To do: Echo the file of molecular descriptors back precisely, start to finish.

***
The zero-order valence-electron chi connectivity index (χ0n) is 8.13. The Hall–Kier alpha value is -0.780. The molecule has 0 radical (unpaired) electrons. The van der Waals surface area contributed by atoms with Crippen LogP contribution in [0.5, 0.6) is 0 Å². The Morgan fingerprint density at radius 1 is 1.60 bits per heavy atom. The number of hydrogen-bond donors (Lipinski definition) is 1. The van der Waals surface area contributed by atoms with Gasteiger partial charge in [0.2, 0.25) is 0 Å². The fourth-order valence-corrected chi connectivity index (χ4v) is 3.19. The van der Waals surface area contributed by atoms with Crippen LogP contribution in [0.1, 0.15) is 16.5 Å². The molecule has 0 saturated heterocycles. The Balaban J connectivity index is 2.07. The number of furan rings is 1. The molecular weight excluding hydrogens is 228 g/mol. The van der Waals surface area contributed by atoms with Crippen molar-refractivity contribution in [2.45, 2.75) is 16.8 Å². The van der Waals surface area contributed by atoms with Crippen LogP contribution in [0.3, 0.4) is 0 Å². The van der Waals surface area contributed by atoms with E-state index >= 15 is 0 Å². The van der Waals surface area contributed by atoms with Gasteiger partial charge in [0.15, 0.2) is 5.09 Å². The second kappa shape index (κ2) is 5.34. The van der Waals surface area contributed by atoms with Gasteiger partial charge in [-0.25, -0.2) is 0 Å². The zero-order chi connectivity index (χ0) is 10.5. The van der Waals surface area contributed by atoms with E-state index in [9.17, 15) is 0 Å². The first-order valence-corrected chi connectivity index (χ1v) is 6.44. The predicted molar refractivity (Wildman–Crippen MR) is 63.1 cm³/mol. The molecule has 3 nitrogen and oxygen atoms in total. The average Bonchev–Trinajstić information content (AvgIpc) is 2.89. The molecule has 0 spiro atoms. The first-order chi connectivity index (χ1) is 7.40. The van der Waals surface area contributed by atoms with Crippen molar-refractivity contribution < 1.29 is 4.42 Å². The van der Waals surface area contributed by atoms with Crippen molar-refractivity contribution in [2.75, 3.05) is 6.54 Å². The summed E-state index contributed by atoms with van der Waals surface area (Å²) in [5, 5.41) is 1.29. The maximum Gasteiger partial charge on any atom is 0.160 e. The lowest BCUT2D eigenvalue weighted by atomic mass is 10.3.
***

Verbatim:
The zero-order valence-electron chi connectivity index (χ0n) is 8.13. The Hall–Kier alpha value is -0.780. The molecule has 0 radical (unpaired) electrons. The van der Waals surface area contributed by atoms with Crippen LogP contribution in [0.5, 0.6) is 0 Å². The Morgan fingerprint density at radius 1 is 1.60 bits per heavy atom. The number of hydrogen-bond donors (Lipinski definition) is 1. The van der Waals surface area contributed by atoms with Gasteiger partial charge in [0.2, 0.25) is 0 Å². The fourth-order valence-corrected chi connectivity index (χ4v) is 3.19. The van der Waals surface area contributed by atoms with Crippen LogP contribution in [0.1, 0.15) is 16.5 Å². The molecule has 0 saturated heterocycles. The Balaban J connectivity index is 2.07. The number of furan rings is 1. The molecular weight excluding hydrogens is 228 g/mol. The van der Waals surface area contributed by atoms with Crippen molar-refractivity contribution in [2.45, 2.75) is 16.8 Å². The van der Waals surface area contributed by atoms with Crippen LogP contribution in [0.3, 0.4) is 0 Å². The van der Waals surface area contributed by atoms with E-state index >= 15 is 0 Å². The van der Waals surface area contributed by atoms with Gasteiger partial charge in [0.15, 0.2) is 5.09 Å². The second kappa shape index (κ2) is 5.34. The van der Waals surface area contributed by atoms with Gasteiger partial charge in [-0.25, -0.2) is 0 Å². The zero-order chi connectivity index (χ0) is 10.5. The van der Waals surface area contributed by atoms with E-state index in [9.17, 15) is 0 Å². The first-order valence-corrected chi connectivity index (χ1v) is 6.44. The predicted molar refractivity (Wildman–Crippen MR) is 63.1 cm³/mol. The molecule has 3 nitrogen and oxygen atoms in total. The average Bonchev–Trinajstić information content (AvgIpc) is 2.89. The molecule has 0 spiro atoms. The first-order chi connectivity index (χ1) is 7.40. The van der Waals surface area contributed by atoms with Crippen molar-refractivity contribution < 1.29 is 4.42 Å². The van der Waals surface area contributed by atoms with Crippen molar-refractivity contribution in [2.75, 3.05) is 6.54 Å². The summed E-state index contributed by atoms with van der Waals surface area (Å²) in [5, 5.41) is 1.29. The maximum Gasteiger partial charge on any atom is 0.160 e. The lowest BCUT2D eigenvalue weighted by atomic mass is 10.3.